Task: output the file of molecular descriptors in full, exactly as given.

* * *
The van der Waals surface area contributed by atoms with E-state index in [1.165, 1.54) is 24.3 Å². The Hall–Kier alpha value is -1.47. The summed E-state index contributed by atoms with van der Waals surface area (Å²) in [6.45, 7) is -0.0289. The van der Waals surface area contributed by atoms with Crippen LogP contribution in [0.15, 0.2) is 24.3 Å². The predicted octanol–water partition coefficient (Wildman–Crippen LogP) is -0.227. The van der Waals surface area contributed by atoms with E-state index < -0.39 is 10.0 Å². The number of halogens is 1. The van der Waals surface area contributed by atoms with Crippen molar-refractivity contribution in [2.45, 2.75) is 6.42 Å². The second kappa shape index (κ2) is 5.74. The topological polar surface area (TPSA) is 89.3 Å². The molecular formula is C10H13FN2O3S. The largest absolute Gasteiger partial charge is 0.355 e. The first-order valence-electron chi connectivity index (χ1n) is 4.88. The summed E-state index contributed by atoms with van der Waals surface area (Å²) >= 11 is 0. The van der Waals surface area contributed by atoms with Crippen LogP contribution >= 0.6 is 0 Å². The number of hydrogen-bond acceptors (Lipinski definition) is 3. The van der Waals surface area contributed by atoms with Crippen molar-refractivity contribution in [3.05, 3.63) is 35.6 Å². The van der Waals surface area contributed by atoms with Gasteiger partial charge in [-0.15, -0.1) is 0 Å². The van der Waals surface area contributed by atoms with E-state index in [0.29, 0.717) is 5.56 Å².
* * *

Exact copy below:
The van der Waals surface area contributed by atoms with E-state index in [1.165, 1.54) is 24.3 Å². The Hall–Kier alpha value is -1.47. The summed E-state index contributed by atoms with van der Waals surface area (Å²) in [6.45, 7) is -0.0289. The van der Waals surface area contributed by atoms with Crippen LogP contribution in [0.15, 0.2) is 24.3 Å². The predicted octanol–water partition coefficient (Wildman–Crippen LogP) is -0.227. The van der Waals surface area contributed by atoms with E-state index < -0.39 is 10.0 Å². The number of halogens is 1. The van der Waals surface area contributed by atoms with Crippen molar-refractivity contribution in [2.45, 2.75) is 6.42 Å². The second kappa shape index (κ2) is 5.74. The topological polar surface area (TPSA) is 89.3 Å². The molecular formula is C10H13FN2O3S. The largest absolute Gasteiger partial charge is 0.355 e. The first-order valence-electron chi connectivity index (χ1n) is 4.88. The summed E-state index contributed by atoms with van der Waals surface area (Å²) >= 11 is 0. The van der Waals surface area contributed by atoms with Crippen LogP contribution >= 0.6 is 0 Å². The number of hydrogen-bond acceptors (Lipinski definition) is 3. The van der Waals surface area contributed by atoms with Crippen molar-refractivity contribution in [3.05, 3.63) is 35.6 Å². The van der Waals surface area contributed by atoms with Gasteiger partial charge in [-0.15, -0.1) is 0 Å². The van der Waals surface area contributed by atoms with E-state index in [0.29, 0.717) is 5.56 Å².